KQED serves the people of Northern California with a public-supported alternative to commercial media. Home to the most listened-to public radio station in the nation, one of the highest-rated public television services and an award-winning education program, and as a leader and innovator in interactive technology, KQED takes people of all ages on journeys of exploration — exposing them to new people, places and ideas.
Contributions from this Station
California farmers depend on bees to pollinate the state's multi-billion-dollar fruit and nut crops, but in recent years thousands of bee colonies have disappeared around the country. Meet two Northern California researchers looking for ways to make sure we always have bees to pollinate our crops.
Video on Jul 17, 2007 by Gabriela Quirós
What do kids age 5-8 think about science? Young authors from the KQED Reading Rainbow Young Writers and Illustrators Contest read their science-themed contest entries.
Video on Jul 17, 2007 by Amy Miller
When it comes to clean, green policy, California leads the nation. Over the last year, the state has moved forward with plans for cleaner cars, greener industries, and alternative fuels. So why are four of the Bay Area's five oil refineries embarking on multi-million dollar expansion plans? QUEST reports from Richmond, home to one of [...]
Post on Jul 16, 2007 by Amy Standen
When the ghosting takes a geometric form on a wall or ceiling–roughly outlining the framing behind the surface–the ghosting is likely caused by cold spots due to a lack of insulation or voids in the insulation within a wall or attic. Home Energy Magazine gets lots of e-mails from people who visit our Web site, [...]
Post on Jul 13, 2007 by Jim Gunshinan
As Chevron hatches expansion plans for one of California's largest oil refineries, Richmond's Green Party mayor considers the future of her city, and the state.
Audio Report on Jul 13, 2007 by KQED QUEST staff
It may look like waste, but to some people it's green power. Find out how California dairy farms and white tablecloth restaurants are taking their leftover waste and transforming it into clean energy.
Video on Jul 10, 2007 by Amy Miller
More than 100,000 acres of wetlands are being restored in the Bay Area, but how exactly do we know what to restore them to? QUEST discovers how historical ecologists are recreating San Francisco Bay wetlands that existed decades ago.
Video on Jul 10, 2007 by Josh Rosen
Silicon Valley is planning one of the world's largest wireless networks, providing outdoors Web access to all and services to police and first responders. But how exactly does the technology known as Wi-Fi work?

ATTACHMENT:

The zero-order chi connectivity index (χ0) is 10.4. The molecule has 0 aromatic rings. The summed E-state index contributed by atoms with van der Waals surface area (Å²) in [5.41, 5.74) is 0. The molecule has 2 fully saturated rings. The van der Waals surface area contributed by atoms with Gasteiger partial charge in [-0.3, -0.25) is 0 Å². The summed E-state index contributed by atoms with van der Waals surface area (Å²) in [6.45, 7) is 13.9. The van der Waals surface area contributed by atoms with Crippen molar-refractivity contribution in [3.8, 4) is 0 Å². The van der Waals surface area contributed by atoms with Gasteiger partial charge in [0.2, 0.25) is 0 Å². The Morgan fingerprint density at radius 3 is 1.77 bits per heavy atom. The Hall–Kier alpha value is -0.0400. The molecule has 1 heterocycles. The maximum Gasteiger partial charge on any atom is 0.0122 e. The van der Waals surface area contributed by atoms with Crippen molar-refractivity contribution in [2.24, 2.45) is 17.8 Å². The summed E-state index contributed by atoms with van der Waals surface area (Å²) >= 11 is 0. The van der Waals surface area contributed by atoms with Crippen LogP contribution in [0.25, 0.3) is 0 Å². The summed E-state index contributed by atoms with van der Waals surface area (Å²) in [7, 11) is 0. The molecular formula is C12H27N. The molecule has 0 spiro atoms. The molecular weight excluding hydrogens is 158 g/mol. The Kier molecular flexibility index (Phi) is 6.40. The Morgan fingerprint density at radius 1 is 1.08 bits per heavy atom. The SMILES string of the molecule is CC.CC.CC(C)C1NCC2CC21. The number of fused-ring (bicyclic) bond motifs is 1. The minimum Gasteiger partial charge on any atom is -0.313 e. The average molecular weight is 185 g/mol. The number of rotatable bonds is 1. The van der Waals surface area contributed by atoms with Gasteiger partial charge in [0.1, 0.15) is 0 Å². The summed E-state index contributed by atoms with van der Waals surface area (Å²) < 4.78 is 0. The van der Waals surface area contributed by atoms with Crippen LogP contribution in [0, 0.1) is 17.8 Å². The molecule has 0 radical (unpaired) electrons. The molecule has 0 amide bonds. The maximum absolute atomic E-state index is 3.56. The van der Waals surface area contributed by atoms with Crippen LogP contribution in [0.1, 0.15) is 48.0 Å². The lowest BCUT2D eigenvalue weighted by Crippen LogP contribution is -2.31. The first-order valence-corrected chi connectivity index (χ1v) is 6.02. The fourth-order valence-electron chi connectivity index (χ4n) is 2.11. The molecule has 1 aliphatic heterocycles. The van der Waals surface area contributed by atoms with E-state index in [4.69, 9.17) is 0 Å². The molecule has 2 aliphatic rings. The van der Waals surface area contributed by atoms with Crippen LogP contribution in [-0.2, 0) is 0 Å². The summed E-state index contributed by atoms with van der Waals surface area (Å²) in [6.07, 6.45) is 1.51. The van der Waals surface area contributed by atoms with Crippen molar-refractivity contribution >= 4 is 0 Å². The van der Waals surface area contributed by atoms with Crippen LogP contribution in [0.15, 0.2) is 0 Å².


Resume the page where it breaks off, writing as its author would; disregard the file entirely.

Video on Jul 10, 2007 by Gabriela Quirós
When you look at the physical breakdown of a home run, it's hard to believe it can ever happen. In fact some noted physicists have said that, on paper, hitting a home run is impossible. Let's look at what it takes.
Video on Jul 06, 2007 by Craig Rosa
Golf courses may look green, but they aren't that kind of "green." For many environmentalists, golf courses take away valuable habitat and use too many resources. But there's a movement afoot to make them more eco-friendly.
Audio Report on Jul 05, 2007 by KQED QUEST staff
At UC Berkeley, a team of undergrads is experimenting with velocity, force, and aerodynamics. But you won't find them in a lab — they work on a baseball diamond, throwing fast balls, sliders and curve balls.
Video on Jul 03, 2007 by Chris Bauer
From body work and acupuncture for giraffes, to pachyderm pedicures, come see how the Oakland Zoo is using alternative treatments to guarantee the well-being of its residents.
Video on Jul 03, 2007 by Gabriela Quirós
Hoping to leave today's silicon solar cells behind, the Palo Alto company Nanosolar is creating paper-thin solar panels harnessing nanotechnology, a product that could revolutionize solar power.
Video on Jul 03, 2007 by Josh Rosen
Although not yet widely used, many believe tidal power has more potential than wind or solar power for meeting alternative energy needs. Quest radio looks at plans for harnessing power from the sea by San Francisco and along the northern California coast.
Audio Report on Jun 29, 2007 by KQED QUEST staff
Each year the Marine Mammal Center treats between 500 and 1200 sick and injured animals, but there are always one or two that stand out from the pod. This time it was a Steller Sea Lion named "Astro."
Video on Jun 26, 2007 by KQED QUEST staff
California's largest wind farm cluster at Altamont Pass unintentionally kills golden eagles, burrowing owls and other threatened birds. Now, wind companies, scientists and environmentalists are working to bird-proof these massive wind farms.
Video on Jun 26, 2007 by Gabriela Quirós
It's a typical afternoon at a cafe– cappuccinos, conversation… and the science of black holes? Bay Area "science cafes" have exploded in popularity, putting scientists and everyday folk face to face for casual science roundtables, no lecture notes required. You may view the "Coffee and Pi: Bay Area Science Cafés" TV Story online, as well [...]
Post on Jun 26, 2007 by Amy Miller
QUEST sails out with the Marine Mammal Center as researchers release fur seals that stranded themselves on California beaches and try to understand their mysterious behavior.
Video on Jun 26, 2007 by Chris Bauer
It's a typical afternoon at a cafe– cappuccinos, conversation… and the science of black holes? Bay Area "science cafes" have exploded in popularity, putting scientists and everyday folks face to face for casual science roundtables.
Video on Jun 26, 2007 by KQED QUEST staff
Have you ever looked at your credit card bill and thought you needed to have your head examined? Stanford University is using complex brain imaging to study how humans make shopping decisions, and are finding that emotions play a large role in everyday purchases.
Audio Report on Jun 22, 2007 by KQED QUEST staff